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Vikings in North America

Episode
251
Date
February 13, 2022
Tags
Audio

ED-251-1
Recreation of 1,000-year-old Norse buildings at L'Anse aux Meadows, Newfoundland, Canada Credit: Dylan Kereluk from White Rock, Canada, CC BY 2.0 <https://creativecommons.org/licenses/by/2.0>, via Wikimedia Commons

In 1492, Columbus sailed the ocean blue. But…

In 1021, the Vikings landed in Newfoundland.

That’s right, we’re now certain that Norse explorers reached North America nearly 500 years before the Spaniards.

It happened at L’Anse aux Meadows, in easternmost Canada, where explorers in the 1960s discovered the remains of Viking longhouses. But they didn’t know exactly when they arrived or left.

We now know they were here exactly in 1021.

That’s because a team of scientists has figured out how to tie tree rings to solar storms.

Different texts, from isolated countries around the world, describe red auroras in the sky in the year 993—a telltale sign of a solar storm, when radiation bombards our atmosphere.

The radiation produces higher levels of carbon-14, which is absorbed by plants.

The researchers studied wood scraps from trees cut at L’Anse aux Meadows, probably to build its Viking architecture. When they found correspondingly high levels of carbon-14 in a tree ring, it pegged that ring to the year 993. They could then count outward to the bark to identify the year the tree died.

All trees showed marks from iron tools, which no native tribes had at the time. And all were felled a thousand years ago, in 1021.

Background

Synopsis: Scientists have used astrophysics to determine the exact year that Viking explorers built a settlement at the northern tip of Newfoundland. They were able to pick out the radiocarbon (14C) signature of an extreme solar superstorm within tree rings then count outward to the tree bark to work out the year three trees were felled to build nearby structures. Historical texts suggest seafarers such as Leif Erikson traveled beyond Greenland around the turn of the millennium. All three trees analyzed were cut down in the year 1021—a thousand years ago and 471 years before Columbus discovered the New World.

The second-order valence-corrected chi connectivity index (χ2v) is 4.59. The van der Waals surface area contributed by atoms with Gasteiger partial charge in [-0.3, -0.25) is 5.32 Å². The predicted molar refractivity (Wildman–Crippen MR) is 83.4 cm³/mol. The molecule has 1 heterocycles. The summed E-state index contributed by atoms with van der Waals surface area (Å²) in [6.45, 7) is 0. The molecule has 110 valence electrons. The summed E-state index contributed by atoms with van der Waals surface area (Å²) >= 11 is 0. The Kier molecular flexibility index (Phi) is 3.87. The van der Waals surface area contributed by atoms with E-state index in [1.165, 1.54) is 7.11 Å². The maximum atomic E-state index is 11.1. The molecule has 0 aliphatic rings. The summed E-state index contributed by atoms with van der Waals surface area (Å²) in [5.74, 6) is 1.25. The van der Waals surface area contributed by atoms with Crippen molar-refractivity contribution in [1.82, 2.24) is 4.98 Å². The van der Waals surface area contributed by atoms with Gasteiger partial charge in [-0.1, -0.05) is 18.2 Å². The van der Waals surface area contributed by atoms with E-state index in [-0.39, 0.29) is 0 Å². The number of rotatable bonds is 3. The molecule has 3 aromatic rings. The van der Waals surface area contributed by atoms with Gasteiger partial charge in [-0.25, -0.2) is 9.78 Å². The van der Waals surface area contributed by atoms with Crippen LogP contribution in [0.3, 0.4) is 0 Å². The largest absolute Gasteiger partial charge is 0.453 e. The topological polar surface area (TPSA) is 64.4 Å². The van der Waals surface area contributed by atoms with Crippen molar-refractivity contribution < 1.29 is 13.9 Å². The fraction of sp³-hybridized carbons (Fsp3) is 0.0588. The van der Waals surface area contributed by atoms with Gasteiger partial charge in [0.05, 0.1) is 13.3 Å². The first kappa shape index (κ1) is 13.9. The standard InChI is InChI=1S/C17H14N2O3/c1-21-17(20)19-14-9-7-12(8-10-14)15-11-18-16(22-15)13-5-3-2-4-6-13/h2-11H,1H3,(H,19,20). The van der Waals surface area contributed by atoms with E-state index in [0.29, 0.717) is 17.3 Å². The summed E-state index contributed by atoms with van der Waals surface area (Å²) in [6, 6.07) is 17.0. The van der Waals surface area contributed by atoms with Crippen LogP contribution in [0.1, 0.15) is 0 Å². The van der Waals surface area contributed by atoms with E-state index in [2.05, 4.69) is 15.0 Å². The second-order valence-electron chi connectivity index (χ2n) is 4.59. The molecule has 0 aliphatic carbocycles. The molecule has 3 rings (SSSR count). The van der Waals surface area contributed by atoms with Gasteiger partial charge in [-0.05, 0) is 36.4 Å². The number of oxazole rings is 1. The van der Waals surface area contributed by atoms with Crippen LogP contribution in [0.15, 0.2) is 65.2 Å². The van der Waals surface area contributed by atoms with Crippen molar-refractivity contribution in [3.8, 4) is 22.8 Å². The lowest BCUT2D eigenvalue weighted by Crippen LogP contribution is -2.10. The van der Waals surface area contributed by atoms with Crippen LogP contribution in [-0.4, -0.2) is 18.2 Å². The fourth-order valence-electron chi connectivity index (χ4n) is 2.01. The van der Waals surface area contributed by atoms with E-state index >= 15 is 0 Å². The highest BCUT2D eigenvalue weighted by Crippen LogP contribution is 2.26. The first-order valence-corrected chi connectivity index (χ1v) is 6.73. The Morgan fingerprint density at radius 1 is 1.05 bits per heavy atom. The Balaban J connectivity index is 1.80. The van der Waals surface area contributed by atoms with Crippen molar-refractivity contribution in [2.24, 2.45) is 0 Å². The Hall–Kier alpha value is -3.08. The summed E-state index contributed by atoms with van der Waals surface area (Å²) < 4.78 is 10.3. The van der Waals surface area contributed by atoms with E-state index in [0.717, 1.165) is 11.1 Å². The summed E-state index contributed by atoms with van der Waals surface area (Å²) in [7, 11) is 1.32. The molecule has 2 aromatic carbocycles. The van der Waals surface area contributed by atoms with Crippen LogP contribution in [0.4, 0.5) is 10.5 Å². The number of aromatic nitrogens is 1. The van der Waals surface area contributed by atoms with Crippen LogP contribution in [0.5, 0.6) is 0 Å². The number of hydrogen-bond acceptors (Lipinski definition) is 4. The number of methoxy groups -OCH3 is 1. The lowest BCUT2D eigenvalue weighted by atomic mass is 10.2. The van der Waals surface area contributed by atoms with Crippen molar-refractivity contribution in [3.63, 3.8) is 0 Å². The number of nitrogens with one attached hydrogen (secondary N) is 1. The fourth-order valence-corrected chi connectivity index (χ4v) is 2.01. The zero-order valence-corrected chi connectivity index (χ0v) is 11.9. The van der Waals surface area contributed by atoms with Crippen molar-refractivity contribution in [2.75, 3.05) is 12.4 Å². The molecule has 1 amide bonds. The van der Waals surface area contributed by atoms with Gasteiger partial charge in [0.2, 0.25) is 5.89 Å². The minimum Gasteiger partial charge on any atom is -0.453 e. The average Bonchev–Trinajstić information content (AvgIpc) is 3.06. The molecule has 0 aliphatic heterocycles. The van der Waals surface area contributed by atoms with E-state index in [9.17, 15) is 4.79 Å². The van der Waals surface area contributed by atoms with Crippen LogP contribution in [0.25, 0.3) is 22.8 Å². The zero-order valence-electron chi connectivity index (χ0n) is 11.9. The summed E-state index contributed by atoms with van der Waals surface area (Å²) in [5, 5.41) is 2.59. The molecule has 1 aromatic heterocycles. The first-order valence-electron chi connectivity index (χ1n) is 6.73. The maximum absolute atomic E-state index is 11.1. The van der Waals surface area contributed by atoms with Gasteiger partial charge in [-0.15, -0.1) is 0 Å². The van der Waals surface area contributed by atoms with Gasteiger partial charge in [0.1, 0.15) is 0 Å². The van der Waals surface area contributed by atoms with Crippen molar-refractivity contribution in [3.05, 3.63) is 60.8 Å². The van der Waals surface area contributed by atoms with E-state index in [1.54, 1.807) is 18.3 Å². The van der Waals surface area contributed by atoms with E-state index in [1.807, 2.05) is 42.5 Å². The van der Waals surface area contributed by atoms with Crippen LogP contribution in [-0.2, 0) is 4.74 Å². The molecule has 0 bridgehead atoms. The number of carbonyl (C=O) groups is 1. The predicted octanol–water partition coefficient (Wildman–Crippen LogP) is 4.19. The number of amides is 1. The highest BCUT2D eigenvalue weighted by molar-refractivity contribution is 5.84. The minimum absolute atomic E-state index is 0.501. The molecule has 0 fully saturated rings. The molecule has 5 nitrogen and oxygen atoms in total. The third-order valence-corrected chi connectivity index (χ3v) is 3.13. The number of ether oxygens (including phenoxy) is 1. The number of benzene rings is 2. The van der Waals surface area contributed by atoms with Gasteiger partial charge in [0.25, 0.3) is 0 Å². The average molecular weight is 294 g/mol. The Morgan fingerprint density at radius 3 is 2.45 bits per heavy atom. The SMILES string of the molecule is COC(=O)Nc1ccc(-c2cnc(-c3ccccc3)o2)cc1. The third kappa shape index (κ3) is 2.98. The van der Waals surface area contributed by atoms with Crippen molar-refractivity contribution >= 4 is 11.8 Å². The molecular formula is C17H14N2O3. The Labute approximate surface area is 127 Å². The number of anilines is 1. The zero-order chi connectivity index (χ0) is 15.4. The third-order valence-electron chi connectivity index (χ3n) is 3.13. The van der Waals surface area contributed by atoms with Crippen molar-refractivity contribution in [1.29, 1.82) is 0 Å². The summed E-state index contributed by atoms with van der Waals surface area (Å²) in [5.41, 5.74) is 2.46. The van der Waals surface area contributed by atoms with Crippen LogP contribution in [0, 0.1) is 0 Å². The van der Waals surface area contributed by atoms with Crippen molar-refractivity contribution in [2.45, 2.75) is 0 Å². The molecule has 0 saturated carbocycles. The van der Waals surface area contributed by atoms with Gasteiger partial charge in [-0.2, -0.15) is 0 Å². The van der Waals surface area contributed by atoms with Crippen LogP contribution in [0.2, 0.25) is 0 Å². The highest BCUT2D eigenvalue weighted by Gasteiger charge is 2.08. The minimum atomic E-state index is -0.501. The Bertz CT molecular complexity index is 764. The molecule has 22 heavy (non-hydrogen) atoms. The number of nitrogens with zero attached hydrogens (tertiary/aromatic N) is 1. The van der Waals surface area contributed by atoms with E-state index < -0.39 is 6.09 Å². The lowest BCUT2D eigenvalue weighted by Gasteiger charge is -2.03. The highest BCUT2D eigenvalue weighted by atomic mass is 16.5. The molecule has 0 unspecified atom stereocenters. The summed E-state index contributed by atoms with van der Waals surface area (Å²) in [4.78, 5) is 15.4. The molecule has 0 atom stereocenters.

• Vikings expanded out of Scandinavia from around AD 793 to 1066 from the British Isles to the west and into Russia to the east.
    • They settled Iceland in around 874 then pushed west to Greenland and beyond.
  • Icelandic Vikings published records of their explorations in the epic Vinland Sagas: Erik the Red’s Saga and The Saga of the Greenlanders.
    ED-251-2
    Graphical description of the different sailing routes to Greenland, Vinland (Newfoundland), Helluland (Baffin Island) and Markland (Labrador) travelled by different characters in the Icelandic sagas, mainly Eric the Red’s Saga and The Saga of the Greenlanders. Credit: Masae, CC BY-SA 3.0 <http://creativecommons.org/licenses/by-sa/3.0/>, via Wikimedia Commons
    • Written down sometime between 1200–1300, the stories are embellished with mythology and intrigue generated through storytelling in the centuries after the events occurred.
    • The sagas document sightings of the North American landmass when ships were blown off course during journeys from Iceland to Greenland.